AT&T, Unions Settle Lawsuit

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A lawsuit filed last month by three pension funds aimed at blocking a
proposal by AT&T Corp. to change its charter has been dropped after the
telephone giant agreed to improve union access to jobs following its proposed
restructuring.

In March, the Amalgamated Bank's LongView Collective Investment Fund and the
pension funds of the AFL-CIO and the Communications Workers of America filed
suit to block a proposal by AT&T to amend its corporate charter so that a
majority shareholder vote would be needed to authorize a major restructuring.
The company's current charter states that such moves require a two-thirds
majority.

AT&T said the CWA -- which represents about 33,000 AT&T workers --
has agreed to withdraw the suit. It is expected that the other two parties will
do the same.

AT&T had claimed that the charter change was needed to put the company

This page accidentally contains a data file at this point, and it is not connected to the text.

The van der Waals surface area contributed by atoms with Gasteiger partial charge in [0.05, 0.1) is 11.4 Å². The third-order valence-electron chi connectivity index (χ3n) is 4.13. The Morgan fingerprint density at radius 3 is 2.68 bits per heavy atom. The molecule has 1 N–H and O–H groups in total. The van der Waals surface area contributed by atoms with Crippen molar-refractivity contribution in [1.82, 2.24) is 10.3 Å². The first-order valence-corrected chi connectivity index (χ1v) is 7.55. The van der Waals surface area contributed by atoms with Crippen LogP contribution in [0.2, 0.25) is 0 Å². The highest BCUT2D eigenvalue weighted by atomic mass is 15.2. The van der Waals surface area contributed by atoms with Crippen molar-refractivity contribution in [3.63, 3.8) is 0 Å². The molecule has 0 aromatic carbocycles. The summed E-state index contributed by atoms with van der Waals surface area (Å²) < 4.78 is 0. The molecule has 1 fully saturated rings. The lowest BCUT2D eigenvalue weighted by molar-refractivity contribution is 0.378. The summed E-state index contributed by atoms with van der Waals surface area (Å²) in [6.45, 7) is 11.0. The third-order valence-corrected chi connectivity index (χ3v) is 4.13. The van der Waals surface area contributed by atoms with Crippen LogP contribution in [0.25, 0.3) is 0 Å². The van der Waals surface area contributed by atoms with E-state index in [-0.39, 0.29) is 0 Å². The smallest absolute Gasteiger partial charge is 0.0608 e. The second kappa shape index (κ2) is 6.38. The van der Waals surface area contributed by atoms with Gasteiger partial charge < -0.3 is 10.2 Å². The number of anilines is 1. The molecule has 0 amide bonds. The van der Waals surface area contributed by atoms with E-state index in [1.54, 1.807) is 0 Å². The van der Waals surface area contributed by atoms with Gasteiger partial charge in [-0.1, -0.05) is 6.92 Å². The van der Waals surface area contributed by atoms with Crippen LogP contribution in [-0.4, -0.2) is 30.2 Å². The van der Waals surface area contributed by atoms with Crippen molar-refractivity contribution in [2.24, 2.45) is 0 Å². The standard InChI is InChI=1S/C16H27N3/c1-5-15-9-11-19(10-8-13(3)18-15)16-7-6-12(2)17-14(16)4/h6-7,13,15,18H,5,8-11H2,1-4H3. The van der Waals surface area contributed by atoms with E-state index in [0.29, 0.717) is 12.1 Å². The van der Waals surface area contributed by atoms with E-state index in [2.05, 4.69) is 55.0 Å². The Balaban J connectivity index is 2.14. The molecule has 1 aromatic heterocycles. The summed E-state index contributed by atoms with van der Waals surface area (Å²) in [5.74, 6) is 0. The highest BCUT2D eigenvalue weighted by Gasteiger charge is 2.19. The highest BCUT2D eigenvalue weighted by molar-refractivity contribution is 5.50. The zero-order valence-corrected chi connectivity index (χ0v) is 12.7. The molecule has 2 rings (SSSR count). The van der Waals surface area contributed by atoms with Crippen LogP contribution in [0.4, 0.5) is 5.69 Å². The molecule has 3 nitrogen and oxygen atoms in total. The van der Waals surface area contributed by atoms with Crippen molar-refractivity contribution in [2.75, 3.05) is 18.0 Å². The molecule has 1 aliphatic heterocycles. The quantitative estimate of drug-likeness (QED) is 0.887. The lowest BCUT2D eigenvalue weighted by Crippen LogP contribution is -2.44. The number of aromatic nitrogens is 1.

more in line with other major modern corporations. The unions claimed that
AT&T feared that it did not have sufficient votes under the current charter
to push through its restructuring plan, which would split the company into
consumer-services, broadband, wireless and business-services unit.

'This agreement will strengthen the traditionally good relationship between
AT&T and the CWA,' AT&T chairman and CEO C. Michael Armstrong in a
prepared statement. 'And we plan to continue to improve our labor/management
relationship in the future.'

Shareholders will vote on the charter change -- which only needs a majority
vote -- at AT&T's annual meeting May 23 in Cincinnati.

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